Saturday, June 21, 2008

Screwy Theist Tricks

For those of my readers who have ever had the patience to slog through C.S. Lewis's smarmy and tedious attempt to smear the non-believer, The Screwtape Letters, I offer you a glimpse at a paler and far more nauseatingly smarmy imitation, "The Loser Letters", now running at the National Review Online. Mary Eberstadt, the author, apparently thinks atheists are all young males experimenting with disbelief as a way to pick up girls or to fit in with the cool crowd. The letters are written from the point of view of a stereotypical "bright" bemoaning the lack of success in spreading the atheist gospel. This one excruciating example should be convincing enough to save you the ordeal of reading the whole thing:
Dear Major Atheist Author BFFs,

I just LOVE calling You that! Is it okay with You if I do? The Director said it was fine with him, because he knows that the “B” means “Best” and the “F’s” mean “Friends Forever” (and not the You-know-what word, which as You know is verboten in here!). So before going into one more Letter that I hope will help this new atheism of ours get off the ground, let this convert to godlessness tell You just how much You’re all my BFFs, and why it’s so important that You are.

One, I hope Everybody gets that just because I use “BFF” in the plural doesn’t mean I’m taking any one of you for my BFF in particular. This is important! I don’t want, say, Mr. Christopher Hitchens to feel excluded because He thinks I’m talking about, say, Mr. Daniel Dennett as my particular BFF.


If you were able to read that passage without regurgitating your breakfast, then you may be able to handle the whole article. There are others in the series located on the NRO site somewhere. This letter bemoans the damage that is being done to the atheist cause by all the high profile defections to the other side, notably in recent years by the renowned scientist and infamous former atheist Anthony Flew.

Flew's "conversion" is a much overrated victory for the theist side. In this interview with Gary Habermas he explicitly states that he is more akin to a Deist, and that he has not accepted special revelation or any of the tenets of Judaism or Christianity, including the idea of an afterlife:
HABERMAS: Given your theism, what about mind-body issues?

FLEW: I think those who want to speak about an afterlife have got to meet the difficulty of formulating a concept of an incorporeal person. Here I have again to refer back to my year as a graduate student supervised by Gilbert Ryle, in the year in which he published The Concept of Mind.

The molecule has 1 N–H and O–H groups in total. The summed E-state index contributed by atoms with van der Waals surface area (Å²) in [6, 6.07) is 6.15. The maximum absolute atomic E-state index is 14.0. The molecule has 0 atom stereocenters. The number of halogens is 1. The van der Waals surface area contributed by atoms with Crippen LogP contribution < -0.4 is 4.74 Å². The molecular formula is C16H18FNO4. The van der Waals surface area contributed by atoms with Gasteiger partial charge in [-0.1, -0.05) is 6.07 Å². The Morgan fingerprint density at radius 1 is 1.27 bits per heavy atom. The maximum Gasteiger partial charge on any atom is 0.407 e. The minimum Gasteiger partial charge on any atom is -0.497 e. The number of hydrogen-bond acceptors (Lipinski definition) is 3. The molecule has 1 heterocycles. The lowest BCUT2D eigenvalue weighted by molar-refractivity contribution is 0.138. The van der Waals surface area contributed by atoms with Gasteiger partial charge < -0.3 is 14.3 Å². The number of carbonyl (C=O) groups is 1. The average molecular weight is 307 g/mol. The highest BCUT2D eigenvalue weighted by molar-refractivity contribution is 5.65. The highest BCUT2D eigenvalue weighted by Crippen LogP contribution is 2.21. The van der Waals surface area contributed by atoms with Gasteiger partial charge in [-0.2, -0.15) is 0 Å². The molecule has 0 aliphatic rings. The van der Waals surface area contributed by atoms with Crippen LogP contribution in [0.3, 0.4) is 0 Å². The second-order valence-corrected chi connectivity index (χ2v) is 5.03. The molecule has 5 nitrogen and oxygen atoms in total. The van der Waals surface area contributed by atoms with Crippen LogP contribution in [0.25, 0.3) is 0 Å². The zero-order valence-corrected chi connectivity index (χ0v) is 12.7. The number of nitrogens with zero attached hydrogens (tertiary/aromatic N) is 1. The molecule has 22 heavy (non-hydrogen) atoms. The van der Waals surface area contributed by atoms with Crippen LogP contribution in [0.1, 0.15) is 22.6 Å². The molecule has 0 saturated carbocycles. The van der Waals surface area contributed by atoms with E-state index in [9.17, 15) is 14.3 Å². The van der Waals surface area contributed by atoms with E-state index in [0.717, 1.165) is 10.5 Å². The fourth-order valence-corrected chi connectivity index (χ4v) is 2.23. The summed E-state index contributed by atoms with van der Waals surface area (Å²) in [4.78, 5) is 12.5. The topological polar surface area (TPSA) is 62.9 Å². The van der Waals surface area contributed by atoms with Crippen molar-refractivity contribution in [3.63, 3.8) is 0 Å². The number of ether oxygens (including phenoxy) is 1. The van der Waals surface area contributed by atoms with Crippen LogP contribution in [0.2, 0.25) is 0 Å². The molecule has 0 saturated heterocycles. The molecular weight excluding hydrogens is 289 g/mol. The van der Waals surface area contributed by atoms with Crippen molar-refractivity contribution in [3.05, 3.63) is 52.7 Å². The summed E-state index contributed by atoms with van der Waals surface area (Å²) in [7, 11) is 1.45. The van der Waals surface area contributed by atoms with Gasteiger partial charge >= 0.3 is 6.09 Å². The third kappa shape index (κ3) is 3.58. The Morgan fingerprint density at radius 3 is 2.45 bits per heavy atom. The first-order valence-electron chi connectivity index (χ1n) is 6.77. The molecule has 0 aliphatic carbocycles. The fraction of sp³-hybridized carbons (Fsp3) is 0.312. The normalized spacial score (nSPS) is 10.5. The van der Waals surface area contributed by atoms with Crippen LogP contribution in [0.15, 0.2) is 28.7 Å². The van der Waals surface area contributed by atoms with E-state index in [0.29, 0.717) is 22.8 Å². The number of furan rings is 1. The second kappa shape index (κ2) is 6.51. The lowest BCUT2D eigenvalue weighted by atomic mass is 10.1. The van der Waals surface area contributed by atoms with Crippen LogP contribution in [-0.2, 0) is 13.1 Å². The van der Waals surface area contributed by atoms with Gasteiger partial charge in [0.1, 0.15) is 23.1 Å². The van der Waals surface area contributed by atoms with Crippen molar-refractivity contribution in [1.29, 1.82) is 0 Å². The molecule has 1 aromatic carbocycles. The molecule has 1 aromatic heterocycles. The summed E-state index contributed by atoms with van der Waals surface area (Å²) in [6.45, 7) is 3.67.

At that time there was considerable comment, usually hostile, in the serious British press, on what was called “Oxford Linguistic Philosophy.” The objection was usually that this involved a trivialization of a very profound and important discipline.

I was by this moved to give a talk to the Philosophy Postgraduates Club under the title “Matter which Matters.” In it I argued that, so far from ignoring what Immanuel Kant described as the three great problems of philosophers—God, Freedom and Immortality—the linguistic approach promised substantial progress towards their solution.

I myself always intended to make contributions in all those three areas. Indeed my first philosophical publication was relevant to the third. (18) Indeed it was not very long after I got my first job as a professional philosopher that I confessed to Ryle that if ever I was asked to deliver the Gifford Lectures I would give them under the title The Logic of Mortality. (19) They were an extensive argument to the conclusion that it is simply impossible to create a concept of an incorporeal spirit.

But these are the kinds of small victories that Christianity has to be satisfied with nowadays, it seems.

2 Comments:

Blogger Harry Eagar said...

Over at Volokh, we're being treated to an extended series of posts -- with hundreds of comments -- about the poor scorned evangelicals.

I don't have much good to say about Catholicism, but at least it encourages examination of conscience.

Self-righteousness combined with superstition makes for a particularly rancid combination.

June 21, 2008 11:17 AM  
Blogger Hey Skipper said...

I think it particularly rich that evangelicals, so good at scorn themselves, complain when they are on the receiving end.

June 21, 2008 1:14 PM  

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